A boot is in the parking lot near the site of the Route 91 music festival mass shooting. (Chris Wattie/Reuters)

They say you can't talk about guns even after scores of Americans are gunned down at a concert by a lone man and his private arsenal. They say that even discussing policies to stop the next slaughter disrespects the dead. They say this even while rushing toward the cameras to announce their support for half-measures approved by their masters at the NRA. "They," of course, are the craven politicians who get reelected by playing to the most extreme elements in their gerrymandered districts.

When it comes to gun safety, however, "they" are dead wrong.

Maybe the reason that congressional Republicans and National Rifle Association lobbyists don't want to talk about gun safety has nothing to do with showing respect for the dead. Maybe they fear a real debate on the issue because most Americans find their views on guns abhorrent.

After 20 first-graders were slaughtered in Newtown, Conn., 90 percent of Americans said they supported enhanced background checks for gun purchases. Maybe these background checks would have done nothing to stop the Las Vegas slaughter; we won't know the answer to such questions until law enforcement agencies complete their investigations. But most of the police officers I have talked to over the years — the men and women paid to protect your family — overwhelmingly support a better background-check system as a way to keep guns out of the hands of beasts who beat up their spouses, thugs who batter their children and terrorists who want to use Republicans' lax gun laws to kill more Americans.

Your local police chief also probably agrees with the majority of voters who support a ban on the assault-style weapons that were used in Las Vegas to kill and maim so many people in such a short time.

Despite overwhelming support for these policies, the NRA and other gun lobbyists strike fear in the hearts of politicians by stoking paranoia in their constituents that government agents are about to climb into their black helicopters to seize hunting rifles from unsuspecting citizens.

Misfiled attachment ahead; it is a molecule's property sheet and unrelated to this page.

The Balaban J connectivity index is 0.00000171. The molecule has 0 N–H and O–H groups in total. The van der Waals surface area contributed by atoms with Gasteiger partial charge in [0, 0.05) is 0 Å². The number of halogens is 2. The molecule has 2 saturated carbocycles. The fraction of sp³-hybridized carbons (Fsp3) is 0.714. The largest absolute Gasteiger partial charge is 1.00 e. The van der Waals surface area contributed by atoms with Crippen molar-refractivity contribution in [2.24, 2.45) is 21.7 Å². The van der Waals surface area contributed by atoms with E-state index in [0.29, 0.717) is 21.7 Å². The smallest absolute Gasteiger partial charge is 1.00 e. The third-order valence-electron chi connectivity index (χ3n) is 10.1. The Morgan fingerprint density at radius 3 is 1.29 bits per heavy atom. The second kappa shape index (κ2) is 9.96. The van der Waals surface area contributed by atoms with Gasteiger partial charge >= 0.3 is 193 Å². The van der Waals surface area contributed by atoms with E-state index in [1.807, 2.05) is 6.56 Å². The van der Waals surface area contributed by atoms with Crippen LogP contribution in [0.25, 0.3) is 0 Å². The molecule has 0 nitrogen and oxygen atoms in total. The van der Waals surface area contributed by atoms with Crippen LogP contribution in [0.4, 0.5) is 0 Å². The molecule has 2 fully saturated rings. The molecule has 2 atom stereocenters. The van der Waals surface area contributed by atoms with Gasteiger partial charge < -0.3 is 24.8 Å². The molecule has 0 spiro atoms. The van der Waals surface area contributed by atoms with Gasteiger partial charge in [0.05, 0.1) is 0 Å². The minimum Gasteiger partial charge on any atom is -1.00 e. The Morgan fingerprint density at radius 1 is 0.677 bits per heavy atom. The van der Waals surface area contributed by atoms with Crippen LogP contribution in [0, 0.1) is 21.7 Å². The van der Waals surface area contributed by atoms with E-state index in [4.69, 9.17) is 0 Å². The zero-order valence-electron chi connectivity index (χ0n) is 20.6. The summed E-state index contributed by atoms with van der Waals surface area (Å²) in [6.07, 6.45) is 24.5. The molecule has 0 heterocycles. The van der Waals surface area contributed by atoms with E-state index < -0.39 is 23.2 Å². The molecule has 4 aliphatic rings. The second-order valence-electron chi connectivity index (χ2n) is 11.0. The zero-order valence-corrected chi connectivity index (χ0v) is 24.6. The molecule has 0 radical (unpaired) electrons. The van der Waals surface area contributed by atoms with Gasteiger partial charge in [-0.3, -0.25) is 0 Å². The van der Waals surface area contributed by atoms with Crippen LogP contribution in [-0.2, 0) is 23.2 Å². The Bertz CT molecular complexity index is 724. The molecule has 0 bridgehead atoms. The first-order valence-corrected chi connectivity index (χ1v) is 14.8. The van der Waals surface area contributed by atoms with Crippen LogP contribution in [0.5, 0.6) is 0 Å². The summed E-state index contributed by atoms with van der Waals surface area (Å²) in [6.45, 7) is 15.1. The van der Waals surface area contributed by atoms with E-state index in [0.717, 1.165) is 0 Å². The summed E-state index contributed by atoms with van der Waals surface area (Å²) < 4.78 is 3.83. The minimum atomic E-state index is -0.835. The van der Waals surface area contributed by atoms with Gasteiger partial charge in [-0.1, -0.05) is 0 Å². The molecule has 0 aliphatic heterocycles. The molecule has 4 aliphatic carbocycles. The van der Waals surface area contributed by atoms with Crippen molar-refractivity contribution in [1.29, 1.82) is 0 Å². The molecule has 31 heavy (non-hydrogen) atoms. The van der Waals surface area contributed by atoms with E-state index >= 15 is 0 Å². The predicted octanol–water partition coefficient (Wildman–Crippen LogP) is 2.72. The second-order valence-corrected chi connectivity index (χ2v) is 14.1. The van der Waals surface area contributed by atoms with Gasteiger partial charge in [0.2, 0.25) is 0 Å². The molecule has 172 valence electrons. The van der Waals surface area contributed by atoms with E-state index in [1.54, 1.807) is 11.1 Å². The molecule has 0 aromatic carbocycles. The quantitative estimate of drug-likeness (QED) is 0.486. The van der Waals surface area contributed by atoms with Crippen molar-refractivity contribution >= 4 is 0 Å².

That old NRA propaganda ploy can be counted on to bring in big bucks from scared Second Amendment warriors even after the Supreme Court ruled in 2008 that Americans have a constitutional right to keep and bear arms. Justice Antonin Scalia and the court majority made clear that no politicians in Washington or in the state capitals can pass laws to prevent Americans from owning handguns in their homes for personal protection. But even Scalia explicitly rejected the argument that those constitutional protections extended to military-style weapons.

So, to put this and every other gun debate in context, remember that the NRA and President Trump's Republican Party remain wildly out of step with the majority of Americans and even the most conservative Supreme Court in 80 years. Also remember that most registered Republicans and NRA members support increased background checks and other sensible gun safety laws.

Despite widespread support for such common-sense measures, almost every Republican in Washington still cowers in the corner when it is time to engage in a real and meaningful gun safety debate. They know that after absorbing the shocks of Las Vegas, Orlando, Newtown and so many others, the time to do something far-reaching on guns has come.

But what must be done?

That is a difficult question, but it is made impossible when leaders in Congress refuse to even engage in the debate. You have to wonder when one powerful Republican will finally say that enough is enough, that getting reelected is not worth living in a country where his or her children go to bed afraid that tomorrow might be the day they are gunned down at their bus stop, at their school or at a country music concert.

If politicians don't believe their children live with that fear in the age of Newtown and Las Vegas, they need to spend less time going to NRA fundraisers and more time at home talking with their families.

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